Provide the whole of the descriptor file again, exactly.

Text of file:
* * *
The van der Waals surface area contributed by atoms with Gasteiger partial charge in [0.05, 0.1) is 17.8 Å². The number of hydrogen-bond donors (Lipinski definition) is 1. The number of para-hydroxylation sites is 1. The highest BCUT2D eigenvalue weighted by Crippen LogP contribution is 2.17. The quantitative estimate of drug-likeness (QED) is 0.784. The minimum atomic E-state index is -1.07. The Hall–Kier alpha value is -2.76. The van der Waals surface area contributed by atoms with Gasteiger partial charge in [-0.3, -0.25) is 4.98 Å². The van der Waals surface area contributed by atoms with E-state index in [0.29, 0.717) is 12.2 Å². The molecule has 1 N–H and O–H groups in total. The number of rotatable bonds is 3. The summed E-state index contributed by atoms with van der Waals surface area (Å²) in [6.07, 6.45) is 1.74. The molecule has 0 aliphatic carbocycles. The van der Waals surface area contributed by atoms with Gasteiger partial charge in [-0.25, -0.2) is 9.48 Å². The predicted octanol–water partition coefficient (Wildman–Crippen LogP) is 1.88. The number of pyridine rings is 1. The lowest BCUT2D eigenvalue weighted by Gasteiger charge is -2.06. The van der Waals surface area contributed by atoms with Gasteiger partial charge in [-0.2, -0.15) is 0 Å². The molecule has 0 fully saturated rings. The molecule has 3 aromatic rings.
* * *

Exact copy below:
The van der Waals surface area contributed by atoms with Gasteiger partial charge in [0.05, 0.1) is 17.8 Å². The number of hydrogen-bond donors (Lipinski definition) is 1. The number of para-hydroxylation sites is 1. The highest BCUT2D eigenvalue weighted by Crippen LogP contribution is 2.17. The quantitative estimate of drug-likeness (QED) is 0.784. The minimum atomic E-state index is -1.07. The Hall–Kier alpha value is -2.76. The van der Waals surface area contributed by atoms with Gasteiger partial charge in [-0.3, -0.25) is 4.98 Å². The van der Waals surface area contributed by atoms with E-state index in [0.29, 0.717) is 12.2 Å². The molecule has 1 N–H and O–H groups in total. The number of rotatable bonds is 3. The summed E-state index contributed by atoms with van der Waals surface area (Å²) in [6.07, 6.45) is 1.74. The molecule has 0 aliphatic carbocycles. The van der Waals surface area contributed by atoms with Gasteiger partial charge in [-0.25, -0.2) is 9.48 Å². The predicted octanol–water partition coefficient (Wildman–Crippen LogP) is 1.88. The number of pyridine rings is 1. The lowest BCUT2D eigenvalue weighted by Gasteiger charge is -2.06. The van der Waals surface area contributed by atoms with Gasteiger partial charge in [-0.2, -0.15) is 0 Å². The molecule has 0 fully saturated rings. The molecule has 3 aromatic rings.